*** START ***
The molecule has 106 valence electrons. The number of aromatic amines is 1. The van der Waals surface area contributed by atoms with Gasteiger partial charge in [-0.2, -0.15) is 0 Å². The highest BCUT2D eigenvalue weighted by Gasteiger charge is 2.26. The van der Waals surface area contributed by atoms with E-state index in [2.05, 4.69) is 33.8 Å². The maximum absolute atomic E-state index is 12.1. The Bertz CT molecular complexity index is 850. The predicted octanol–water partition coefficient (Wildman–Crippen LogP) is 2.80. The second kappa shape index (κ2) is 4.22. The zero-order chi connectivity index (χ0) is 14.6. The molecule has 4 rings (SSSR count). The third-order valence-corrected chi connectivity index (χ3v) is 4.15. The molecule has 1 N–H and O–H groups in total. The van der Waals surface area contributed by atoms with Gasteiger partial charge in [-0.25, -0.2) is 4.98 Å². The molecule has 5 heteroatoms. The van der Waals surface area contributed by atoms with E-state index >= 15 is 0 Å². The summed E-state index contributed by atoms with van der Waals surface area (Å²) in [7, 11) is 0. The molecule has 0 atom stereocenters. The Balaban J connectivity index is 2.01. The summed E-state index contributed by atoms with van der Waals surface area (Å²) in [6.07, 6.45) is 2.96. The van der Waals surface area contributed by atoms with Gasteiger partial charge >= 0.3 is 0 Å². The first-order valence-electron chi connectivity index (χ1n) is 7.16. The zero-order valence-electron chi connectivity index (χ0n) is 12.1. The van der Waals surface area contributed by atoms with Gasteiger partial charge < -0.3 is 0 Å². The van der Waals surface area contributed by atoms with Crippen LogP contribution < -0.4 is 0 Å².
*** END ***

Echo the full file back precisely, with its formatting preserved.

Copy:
The molecule has 106 valence electrons. The number of aromatic amines is 1. The van der Waals surface area contributed by atoms with Gasteiger partial charge in [-0.2, -0.15) is 0 Å². The highest BCUT2D eigenvalue weighted by Gasteiger charge is 2.26. The van der Waals surface area contributed by atoms with E-state index in [2.05, 4.69) is 33.8 Å². The maximum absolute atomic E-state index is 12.1. The Bertz CT molecular complexity index is 850. The predicted octanol–water partition coefficient (Wildman–Crippen LogP) is 2.80. The second kappa shape index (κ2) is 4.22. The zero-order chi connectivity index (χ0) is 14.6. The molecule has 4 rings (SSSR count). The third-order valence-corrected chi connectivity index (χ3v) is 4.15. The molecule has 1 N–H and O–H groups in total. The van der Waals surface area contributed by atoms with Gasteiger partial charge in [-0.25, -0.2) is 4.98 Å². The molecule has 5 heteroatoms. The van der Waals surface area contributed by atoms with E-state index >= 15 is 0 Å². The summed E-state index contributed by atoms with van der Waals surface area (Å²) in [7, 11) is 0. The molecule has 0 atom stereocenters. The Balaban J connectivity index is 2.01. The summed E-state index contributed by atoms with van der Waals surface area (Å²) in [6.07, 6.45) is 2.96. The van der Waals surface area contributed by atoms with Gasteiger partial charge >= 0.3 is 0 Å². The first-order valence-electron chi connectivity index (χ1n) is 7.16. The zero-order valence-electron chi connectivity index (χ0n) is 12.1. The van der Waals surface area contributed by atoms with Gasteiger partial charge < -0.3 is 0 Å². The van der Waals surface area contributed by atoms with Crippen LogP contribution < -0.4 is 0 Å².